Paralympic Games 2012: has there been change?

Paralympic Games 2012: has there been change?

With the dust from the stadiums settled after the Paralympic Games 2012, questions are now being asked about what the Games have done for disabled people. Has it changed attitudes towards disabled people? Has it made any impact on life for disabled people? Or are things much the same as before?

Last month I joined a debate on BBC Breakfast to discuss just this. Being asked to appear in the media is always exhilarating. When I spoke on BBC Breakfast two years ago I was nervous about speaking to 8 million people, but honoured to be deemed capable of being part of such a cool thing.

In early December, Scope’s press team asked if I’d be interested in appearing on the show again. This time it was to discuss the results of a BBC poll regarding attitudes towards disabled people since the Paralympic Games. I would be representing Disability Horizons too, so naturally I jumped at the chance.

Take a look at the video to see the full BBC Breakfast discussion:

Opinions, as you can see, differ. But to my mind, attitudes towards disabled people have improved. The general public were swept away with euphoria. They saw disabled people in a new cool and sexy light, and started to understand what life means for us. However, this doesn’t mean our public transport, buildings etc have been improved, or that total social inclusion is now present. We need to take the Paralympic legacy and capitalise on it to educate society on how they can help us show the world that disabled people achieve and thrive when given appropriate support.

This is my opinion, but we would love to hear your views and ideas. As a Disability Horizons community we can make a huge difference.

By Martyn Sibley

Get in touch by emailing us at editor@disabilityhorizons.com, tweeting us @DHorizons, sending us a message on Facebook or leaving your comments below.

You might also like

Paralympic Games 2012: day 7

From the very best bits to what you’ve been talking about, we’ve got the Paralympic Games 2012 covered! Each day this week one of our brilliant Disability Horizons volunteers will be

Adaptive fishing in the great outdoors

Here at Disability Horizons we like to try out and showcase everything (and we mean everything!). Today we are glad to publish Kary Wright’s experiences of adaptive fishing. We very

iDID Adventure in the extreme with a disability

Susanne Rees, founder of iDID Adventure shares her experiences in coming to terms with an acquired disability and breaking down barriers to improve health and well-being amongst people with disabilities.

  • Excellent interview. I agree with everything Martin and Ian said. I was invited on to BBC Radio Newcastle, as I am often, soon after the Games ended. I said then I wanted to see how the perceived change in attitude of the general public manifests itself in real life. I don’t see any evidence.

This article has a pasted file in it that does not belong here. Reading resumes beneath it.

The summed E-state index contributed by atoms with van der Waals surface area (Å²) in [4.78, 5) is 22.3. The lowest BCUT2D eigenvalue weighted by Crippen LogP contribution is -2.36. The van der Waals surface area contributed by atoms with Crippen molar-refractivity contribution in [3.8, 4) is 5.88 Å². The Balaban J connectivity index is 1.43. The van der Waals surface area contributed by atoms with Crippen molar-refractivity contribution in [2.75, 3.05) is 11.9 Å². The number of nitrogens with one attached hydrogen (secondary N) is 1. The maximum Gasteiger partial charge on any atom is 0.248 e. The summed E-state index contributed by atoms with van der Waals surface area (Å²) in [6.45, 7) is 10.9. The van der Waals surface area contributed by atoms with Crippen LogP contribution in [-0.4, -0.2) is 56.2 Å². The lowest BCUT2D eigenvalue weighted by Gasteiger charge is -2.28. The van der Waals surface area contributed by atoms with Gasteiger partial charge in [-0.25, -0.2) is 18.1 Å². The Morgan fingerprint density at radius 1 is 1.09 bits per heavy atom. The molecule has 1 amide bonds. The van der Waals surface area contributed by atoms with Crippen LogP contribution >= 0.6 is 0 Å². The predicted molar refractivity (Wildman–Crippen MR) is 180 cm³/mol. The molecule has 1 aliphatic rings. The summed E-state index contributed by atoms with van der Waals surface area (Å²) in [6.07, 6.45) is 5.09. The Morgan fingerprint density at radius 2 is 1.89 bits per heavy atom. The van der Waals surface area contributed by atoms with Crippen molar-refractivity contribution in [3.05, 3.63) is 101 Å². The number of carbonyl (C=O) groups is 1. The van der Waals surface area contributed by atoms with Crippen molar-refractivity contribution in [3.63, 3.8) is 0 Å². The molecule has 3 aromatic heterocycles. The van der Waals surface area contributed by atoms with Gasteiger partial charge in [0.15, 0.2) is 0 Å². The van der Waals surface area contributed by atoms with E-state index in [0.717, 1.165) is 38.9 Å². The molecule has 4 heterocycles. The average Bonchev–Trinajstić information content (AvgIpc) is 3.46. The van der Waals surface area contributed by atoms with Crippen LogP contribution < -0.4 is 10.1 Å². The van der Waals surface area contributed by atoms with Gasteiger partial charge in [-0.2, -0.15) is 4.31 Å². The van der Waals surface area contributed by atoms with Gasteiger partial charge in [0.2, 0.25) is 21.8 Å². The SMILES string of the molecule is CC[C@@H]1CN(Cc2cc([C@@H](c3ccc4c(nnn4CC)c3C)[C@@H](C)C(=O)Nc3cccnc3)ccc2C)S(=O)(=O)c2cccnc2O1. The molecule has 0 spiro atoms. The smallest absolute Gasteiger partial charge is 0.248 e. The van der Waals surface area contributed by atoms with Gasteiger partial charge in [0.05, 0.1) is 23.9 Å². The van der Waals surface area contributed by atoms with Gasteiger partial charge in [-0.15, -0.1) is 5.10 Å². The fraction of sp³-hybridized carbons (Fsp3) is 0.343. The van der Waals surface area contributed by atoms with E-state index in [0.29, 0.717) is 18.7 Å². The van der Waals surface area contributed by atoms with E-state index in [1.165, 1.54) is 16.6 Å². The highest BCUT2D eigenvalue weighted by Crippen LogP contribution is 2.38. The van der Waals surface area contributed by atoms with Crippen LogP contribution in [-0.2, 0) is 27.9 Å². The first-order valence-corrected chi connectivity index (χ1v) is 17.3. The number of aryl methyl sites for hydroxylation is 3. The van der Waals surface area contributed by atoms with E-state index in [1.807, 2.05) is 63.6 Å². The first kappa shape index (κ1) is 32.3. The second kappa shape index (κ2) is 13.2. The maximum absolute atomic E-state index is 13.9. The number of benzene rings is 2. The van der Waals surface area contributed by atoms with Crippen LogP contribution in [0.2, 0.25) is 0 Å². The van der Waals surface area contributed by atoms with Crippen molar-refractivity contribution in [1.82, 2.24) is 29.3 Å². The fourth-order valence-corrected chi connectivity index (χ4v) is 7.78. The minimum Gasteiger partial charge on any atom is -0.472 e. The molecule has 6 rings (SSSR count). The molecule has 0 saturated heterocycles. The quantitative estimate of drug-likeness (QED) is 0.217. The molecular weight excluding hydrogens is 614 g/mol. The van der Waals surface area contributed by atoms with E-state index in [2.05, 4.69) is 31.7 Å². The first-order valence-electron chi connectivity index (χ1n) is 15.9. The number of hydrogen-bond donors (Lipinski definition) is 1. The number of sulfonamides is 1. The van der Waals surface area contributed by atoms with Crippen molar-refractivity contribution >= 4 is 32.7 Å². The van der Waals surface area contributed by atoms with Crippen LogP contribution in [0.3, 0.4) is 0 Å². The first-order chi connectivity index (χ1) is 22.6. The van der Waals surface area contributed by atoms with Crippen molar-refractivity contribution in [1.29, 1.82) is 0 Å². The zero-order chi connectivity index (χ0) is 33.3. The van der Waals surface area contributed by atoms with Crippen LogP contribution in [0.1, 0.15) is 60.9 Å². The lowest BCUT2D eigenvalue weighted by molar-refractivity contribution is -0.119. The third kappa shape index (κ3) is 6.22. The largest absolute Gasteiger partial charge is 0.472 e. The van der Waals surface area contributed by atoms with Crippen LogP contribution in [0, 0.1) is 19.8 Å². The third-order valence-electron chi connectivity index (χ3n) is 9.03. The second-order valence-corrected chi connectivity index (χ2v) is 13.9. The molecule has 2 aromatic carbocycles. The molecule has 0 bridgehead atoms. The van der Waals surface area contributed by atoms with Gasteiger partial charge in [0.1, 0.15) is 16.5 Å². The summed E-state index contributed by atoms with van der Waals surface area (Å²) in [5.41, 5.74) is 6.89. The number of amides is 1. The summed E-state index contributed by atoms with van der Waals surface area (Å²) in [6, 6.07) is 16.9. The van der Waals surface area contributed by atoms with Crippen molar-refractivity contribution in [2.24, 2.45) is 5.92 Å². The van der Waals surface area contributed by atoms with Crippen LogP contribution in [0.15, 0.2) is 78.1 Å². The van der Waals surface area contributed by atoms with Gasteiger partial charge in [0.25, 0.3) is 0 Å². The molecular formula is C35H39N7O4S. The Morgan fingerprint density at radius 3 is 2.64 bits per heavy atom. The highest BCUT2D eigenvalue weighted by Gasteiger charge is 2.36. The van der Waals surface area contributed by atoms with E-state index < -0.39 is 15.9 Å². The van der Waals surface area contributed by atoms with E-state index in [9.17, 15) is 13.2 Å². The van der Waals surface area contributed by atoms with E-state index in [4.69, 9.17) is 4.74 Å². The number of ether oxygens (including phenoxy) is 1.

I’d like to see the Paralympic athletes, such as David Weir, being more vocal about day-to-day challenges they face such as transport, building access, etc. As I’ve often said, they don’t have hurdles in Paralympic wheelchair races.

    Steve “WheelchairSteve” Wilkinson

  • Hi,

    In my opinion, when the Paralympics were on, it gave the disabled population a chance to show what they can achieve and can let others understand how disability works (e.g conditions, types of chairs etc.) However, I did find a majority of the commentary focused on a small proportion of the athletes. For example; track racers, cyclists, swimmers, blind athletes & amputees. Now I have nothing against these groups of people, but I was hoping to be able to watch those with more serious conditions and unique talents too. For example the Boccia team (who some are current and ex-students of Treloar College where I currently study), those who have speech impairments and may use communication devices and sports such as blind football and handball.

    It is true that the Paralympics
    has given disabled people the chance to show their achievements. But I believe
    that sport isn’t the only way to gain achievement and people should realise
    that not everyone is interested in sport and it isn’t the only profession disabled
    people can go into. For instance, I hope to be a journalist and I’m currently
    in the process of applying to university to study journalism this September. I also have disabled friends who are hoping to become writers, photographers, animators, graphic designers, scientists and musical composers. Therefore, I think all disabled people have
    the ability to achieve, no matter what the task is or even how mobile they are.
    Anything is possible. And yes if nations across the world could help by having
    better access in transport and hospitality then the lives of disabled people
    would become much easier and prospects for achievement would be greater.

    Emma 🙂